Figure 4.13 illustrates the indebtedness of households in relation to their GDI in 2014, a common presentation which can also be found in the OECD Dashboard on Households’ Economic Well-being.7 The debt service ratio (defined as the ratio of interest payments plus amortisations to GDI8) shows the proportion of the income which cannot be used for consumption. Denmark and the Netherlands show the highest debt levels, which is also driven by tax incentives on mortgage loans. Consequently, the debt service ratio for these countries is the highest amongst the observed OECD countries. Households in Germany, Austria and Italy had debt levels below 90 per cent of GDI, and less than 7 per cent of their GDI “reserved” for debt service.

Figure 4.13. Debt and debt service ratios of households in OECD countries, 2016
picture

Source: OECD (2017), “Financial Balance Sheets, SNA 2008 (or SNA 1993): Non-consolidated stocks, annual”, OECD National Accounts Statistics (database), http://dx.doi.org/10.1787/data-00720-en; BIS (2017), Debt Service Ratios (database), www.bis.org/statistics/dsr.htm; and Oesterreichische Nationalbank (2017), National Accounts (database), www.oenb.at/en/Statistics/Standardized-Tables/financial-accounts.html.

 http://dx.doi.org/10.1787/888933588307

The Three Equation Model

The so-called “Three Equation Model”, as shown in Figure 4.14, is often used to explain the interlinkage between i) residential investment in housing, ii) house prices, and iii) housing debt, thereby distinguishing between long-run effects and short-run effects.

Figure 4.14. The Three Equation Model for housing and debt
picture

Source: Turk (2015), Housing Price and Household Debt Interactions in Sweden, www.imf.org/external/pubs/ft/wp/2015/wp15276.pdf.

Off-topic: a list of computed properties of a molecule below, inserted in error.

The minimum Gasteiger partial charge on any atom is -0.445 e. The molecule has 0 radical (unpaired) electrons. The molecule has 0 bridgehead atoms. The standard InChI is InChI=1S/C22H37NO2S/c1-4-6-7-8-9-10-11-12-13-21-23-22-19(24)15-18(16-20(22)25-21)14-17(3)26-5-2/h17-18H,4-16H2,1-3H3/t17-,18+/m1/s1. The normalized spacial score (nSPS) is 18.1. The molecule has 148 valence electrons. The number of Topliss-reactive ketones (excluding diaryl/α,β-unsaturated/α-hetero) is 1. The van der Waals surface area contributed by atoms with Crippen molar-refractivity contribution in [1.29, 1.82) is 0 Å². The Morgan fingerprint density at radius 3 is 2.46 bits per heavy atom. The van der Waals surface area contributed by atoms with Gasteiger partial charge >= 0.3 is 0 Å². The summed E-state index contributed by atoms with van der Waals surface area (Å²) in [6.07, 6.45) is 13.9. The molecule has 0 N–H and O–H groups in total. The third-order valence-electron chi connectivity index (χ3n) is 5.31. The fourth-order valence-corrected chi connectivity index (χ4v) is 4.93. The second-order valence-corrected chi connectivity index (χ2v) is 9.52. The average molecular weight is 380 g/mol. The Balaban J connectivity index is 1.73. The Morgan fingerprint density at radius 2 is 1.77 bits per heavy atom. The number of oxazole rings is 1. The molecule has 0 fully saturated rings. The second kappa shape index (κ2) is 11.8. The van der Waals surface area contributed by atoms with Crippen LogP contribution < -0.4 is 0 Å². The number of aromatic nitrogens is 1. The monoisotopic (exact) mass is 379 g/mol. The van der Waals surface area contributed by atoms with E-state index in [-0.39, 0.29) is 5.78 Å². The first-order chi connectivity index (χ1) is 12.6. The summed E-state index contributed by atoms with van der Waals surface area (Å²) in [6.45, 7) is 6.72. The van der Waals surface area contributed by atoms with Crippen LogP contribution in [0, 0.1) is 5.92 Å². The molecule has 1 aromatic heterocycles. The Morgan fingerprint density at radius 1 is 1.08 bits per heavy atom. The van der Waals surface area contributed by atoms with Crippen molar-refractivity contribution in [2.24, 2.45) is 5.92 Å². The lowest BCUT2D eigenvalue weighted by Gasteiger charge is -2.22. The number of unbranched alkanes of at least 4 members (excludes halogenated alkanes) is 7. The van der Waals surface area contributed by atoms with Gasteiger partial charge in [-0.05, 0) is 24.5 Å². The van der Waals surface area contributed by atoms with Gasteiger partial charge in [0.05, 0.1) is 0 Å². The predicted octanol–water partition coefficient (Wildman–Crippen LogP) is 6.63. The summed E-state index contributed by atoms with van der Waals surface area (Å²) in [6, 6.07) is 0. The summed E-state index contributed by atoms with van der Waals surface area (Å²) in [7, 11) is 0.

The 2007-09 economic and financial crisis, including the run-up to this crisis, is a good example of the interactions in the above model. It has clearly shed light on the importance of the relationship between the development of debt and the development of house prices, and subsequently housing wealth. From an analytical point of view, it is worth separating high debt from low debt busts. Research done by the IMF (2012) suggest that housing busts preceded by significant increases of household debt tend to be followed by more severe and longer-lasting declines in household final consumption, and, as a consequence, a fall in GDP and an increase in unemployment. In this respect, one can raise the question whether the larger decline in household spending simply reflects the larger declines in house prices, but the empirical evidence shows that the significant drop in house prices explains at most one quarter of the stronger decline in household consumption. On the contrary, in combination with the pre-bust increase in debt, household deleveraging, i.e. the wish to run down debt levels, mainly explains the severity of the contraction of household consumption. Moreover, household deleveraging tends to be more pronounced following busts preceded by a larger growth in household debt. Overall, the IMF study concluded that when households accumulate more debt during a boom, the subsequent bust gives rise to a more severe contraction in economic activity.